For just a moment, forget the details of the Schiavo case. Take the names, the medical jargon, the ethical dilemmas and place them on the back burner. For just a moment, take a deep breath and think about what happened this last weekend on Capitol Hill. Congress convened a special assembly to tell Florida’s judiciary that it is not competent to adjudicate a family dispute within its own borders.
Much of the debate surrounding Terri Schiavo has focused on the right to life and the right to die, with both sides of the table arguing over the correct constitutional interpretation of religious freedom and due process of law. These are all interesting and important, but there seems to be an equally significant subject that is not getting as much publicity: the issue of federalism in our system of government.
To oversimplify a complicated subject, federalism refers to the division of powers and responsibilities among the federal government and the states. The Constitution explicitly assigns the federal government a set of responsibilities, which includes such things as national defense, international affairs and interstate commerce. According to the 10th Amendment, the remaining duties are allocated to the states; these have traditionally been understood to encompass such “reserved powers” as health, education, morals and general welfare. It is difficult to dispute that family and moral matters, such as those involved in the Schiavo case, fall under this domain of state responsibility.
The importance of maintaining federalism is easy to understand in this context. Because such responsibilities as health, education and morals are issues of local interest, the national government should not dictate state policy in these arenas. Consider, for example, the topic of education: If Congress were to establish a set of national curriculum standards, the senators and representatives from Texas would have a role in dictating the curriculum of public schools in Massachusetts, and vice versa. To envision the problems that would be created by this scenario, simply consider the different opinions that these two states hold on evolution and sex education. In effect, Texas would be imposing its values on Massachusetts.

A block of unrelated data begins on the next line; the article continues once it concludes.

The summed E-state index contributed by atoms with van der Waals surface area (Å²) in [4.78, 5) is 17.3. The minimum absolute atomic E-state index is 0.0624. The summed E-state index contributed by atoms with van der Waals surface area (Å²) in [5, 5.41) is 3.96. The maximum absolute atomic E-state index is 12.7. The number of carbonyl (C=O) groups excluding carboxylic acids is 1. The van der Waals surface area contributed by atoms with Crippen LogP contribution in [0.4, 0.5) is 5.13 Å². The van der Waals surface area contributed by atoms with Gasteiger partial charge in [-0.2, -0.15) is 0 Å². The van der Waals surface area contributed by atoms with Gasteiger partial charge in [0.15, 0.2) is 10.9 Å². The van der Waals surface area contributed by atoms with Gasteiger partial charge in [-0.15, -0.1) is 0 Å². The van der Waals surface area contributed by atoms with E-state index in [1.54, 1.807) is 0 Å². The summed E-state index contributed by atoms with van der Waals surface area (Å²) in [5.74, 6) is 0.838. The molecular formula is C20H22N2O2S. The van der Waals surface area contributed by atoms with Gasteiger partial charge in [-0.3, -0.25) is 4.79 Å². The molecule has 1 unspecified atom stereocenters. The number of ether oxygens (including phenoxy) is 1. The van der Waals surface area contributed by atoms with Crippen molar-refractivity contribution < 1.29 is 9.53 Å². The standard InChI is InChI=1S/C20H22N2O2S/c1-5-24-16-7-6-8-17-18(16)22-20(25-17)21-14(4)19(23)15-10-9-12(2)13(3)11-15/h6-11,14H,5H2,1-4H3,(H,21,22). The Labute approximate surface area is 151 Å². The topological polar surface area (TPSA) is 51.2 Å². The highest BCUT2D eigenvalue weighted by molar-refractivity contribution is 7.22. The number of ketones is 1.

Now apply this to the Schiavo case. Last weekend, senators and representatives from outside states and territories intervened in the local affairs of Florida and deemed the state’s issues to be of national interest. This week, the family and moral matters of Florida have been brought before a series of federal judges confirmed by a Senate composed of 49 other states. This should not have been the case. Congress should heed the autonomy of each state, and in doing so recognize the diversity of interests that makes the United States such a unique political entity. Florida should be able to decide for itself how to weigh the interests of the relevant parties in the Schiavo case, according to its own system of morals and values.
Some may defend Congress’ recent legislation, asserting that the federal government should intervene when state court decisions violate constitutional principles. Indeed, this is an argument similar to that of conservative activist Gary Bauer, who claims that “protecting life is an issue that transcends federalism.” Yet individuals who make this claim are quick to forget that all judges, including those at the state level, take an oath to uphold the federal Constitution. The Florida state judges who have ruled in the Schiavo case have seriously evaluated constitutional principles under the First and 14th Amendments before making their decisions. To believe that the Constitution has been subverted or ignored by the decisions of the Florida judiciary would be an error.
Because Congress has asked a federal judge to re-evaluate the case using the same constitutional criteria and tools applied by the Florida state judges, it is difficult to see how a federal judge might come to a different conclusion. This is especially true after considering that federal courts traditionally defer to state courts’ decisions in regional matters.
For non-Floridians, it is most important to realize that this is not an issue of whether Terri Schiavo is truly in a Persistent Vegetative State, or whether the interests of the husband or the parents are most compelling. Rather, it is an issue of which governmental body has jurisdiction over this dispute: the United States or the state of Florida. In this instance, we should recognize the autonomy of Florida and let its courts handle the state’s own affairs. Doing so would neither ignore nor violate any ethical principles; it would only entrust these principles to the Florida judiciary.
Howard Kim is a sophomore in Jonathan Edwards College.